Shakespeare and the Stage
- Elizabethan Popular Theatre: Plays in Performance by Michael Hattaway
Routledge, 234 pp, £14.95, January 1983, ISBN 0 7100 9052 8
- Shakespeare the Director by Ann Pasternak Slater
Harvester, 244 pp, £18.95, December 1982, ISBN 0 7108 0446 6
Plans have been laid, the land is bought and later this year contractors will start to build, at Southwark, on or near the original site, a replica of Shakespeare’s Globe. It’s an exciting scheme, and everyone interested in drama must be grateful to Sam Wanamaker and his academic accomplices for advancing it – especially since the space will apparently be used not only for More Shakespeare but for neglected works by his contemporaries. But whatever the merits of the Globe Theatre Project, it’s a scheme attended with insidious dangers. For the temptation to assume that, with careful research, Shakespeare’s theatre can be reconstituted in lath and plaster is almost irresistible, when everything essential to that theatre actually lies beyond archaeology. As Michael Hattaway reminds us in his eloquent new study of Elizabethan Popular Theatre, the Rose, the Curtain, the Globe and the rest did not define the drama that they housed. Far more important than the ‘wooden O’ and ‘cockpit’ were those shared attitudes to language and illusion, spectacle and narrative that generations of actors and audiences worked out in Tudor halls, inn yards and bear gardens. In other words, when the last piece of marbled timber is slotted into place at Southwark, the real work must begin, with the elaboration of a mode of performance which, open to Elizabethan influence (appropriate, indeed, to a replica playhouse), can nevertheless be read without anxiety by modern audiences.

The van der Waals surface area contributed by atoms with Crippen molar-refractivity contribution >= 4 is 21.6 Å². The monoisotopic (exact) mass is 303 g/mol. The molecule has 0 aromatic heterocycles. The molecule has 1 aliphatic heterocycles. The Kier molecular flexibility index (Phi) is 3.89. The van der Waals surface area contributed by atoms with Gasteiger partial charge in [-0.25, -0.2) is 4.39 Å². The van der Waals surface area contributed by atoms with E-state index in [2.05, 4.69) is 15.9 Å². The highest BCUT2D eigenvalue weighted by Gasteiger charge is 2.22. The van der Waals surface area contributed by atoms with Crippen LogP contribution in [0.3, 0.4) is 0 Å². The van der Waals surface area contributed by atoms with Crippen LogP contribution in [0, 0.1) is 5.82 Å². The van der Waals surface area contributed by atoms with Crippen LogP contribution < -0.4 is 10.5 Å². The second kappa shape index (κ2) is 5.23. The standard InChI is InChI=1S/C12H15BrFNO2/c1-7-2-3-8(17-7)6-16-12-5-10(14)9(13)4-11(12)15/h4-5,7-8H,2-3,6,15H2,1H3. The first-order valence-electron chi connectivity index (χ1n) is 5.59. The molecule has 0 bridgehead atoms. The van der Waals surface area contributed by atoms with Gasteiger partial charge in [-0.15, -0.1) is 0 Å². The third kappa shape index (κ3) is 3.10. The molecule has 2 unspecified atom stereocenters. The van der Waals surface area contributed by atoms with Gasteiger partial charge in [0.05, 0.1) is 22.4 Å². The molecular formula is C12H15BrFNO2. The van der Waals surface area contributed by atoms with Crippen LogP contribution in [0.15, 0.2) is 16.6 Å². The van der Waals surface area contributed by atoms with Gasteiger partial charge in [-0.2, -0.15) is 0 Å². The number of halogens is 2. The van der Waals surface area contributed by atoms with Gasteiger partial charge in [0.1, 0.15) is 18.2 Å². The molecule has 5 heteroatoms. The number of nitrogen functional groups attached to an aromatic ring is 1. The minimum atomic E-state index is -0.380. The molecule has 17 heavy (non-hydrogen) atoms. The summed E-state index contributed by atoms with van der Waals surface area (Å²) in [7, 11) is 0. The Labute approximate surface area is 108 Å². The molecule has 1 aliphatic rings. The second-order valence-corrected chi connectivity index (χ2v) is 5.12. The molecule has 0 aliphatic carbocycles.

At which point, the company could do worse than turn to Dr Hattaway’s book, which concentrates uncompromisingly on the theatrical dimension of late Elizabethan drama. Wide-ranging but informed, critically alert and consistently responsive to the possibilities of performance, Elizabethan Popular Theatre is, I think, the best introductory account of a subject far too often handled in a spirit of dull antiquarianism. Cambises, Sir Clyomon, Platter’s Travels and Henslowe’s Diary are not the most immediately engaging of works, and they usually induce a self-indulgent dullness in the scholars who discuss them: but such texts come to life in Hattaway’s hands. He has formidable gifts as an expositor. Particularly impressive is the long first section of the book, devoted to stages, audiences, gestures and rhetoric. It might have been predictable, with Heywood’s Apology and Hamlet’s advice to the players following hard upon the Fortune contract and Jonson’s Induction to Bartholomew Fair: but Hattaway, with all the assurance of a man in complete command of the sources, adds less obvious texts (like Gayton’s Notes Upon Don Quixote and Rhenanus’s adaptation of Tom-kis’s Lingua) and illustrations (the elder Peter Breughel’s Mascarade D’Ourson et de Valentin as well as the younger’s Village Fair), so that the old points emerge with new emphasis. The second half of the book gives critical readings of The Spanish Tragedy, Mucedorus, Edward II, Dr Faustus and Titus Andronicus, and it is, on the whole, less satisfactory. There’s a skimpiness and loss of subtlety suggesting haste and a looming word limit. But Hattaway is never less than stimulating.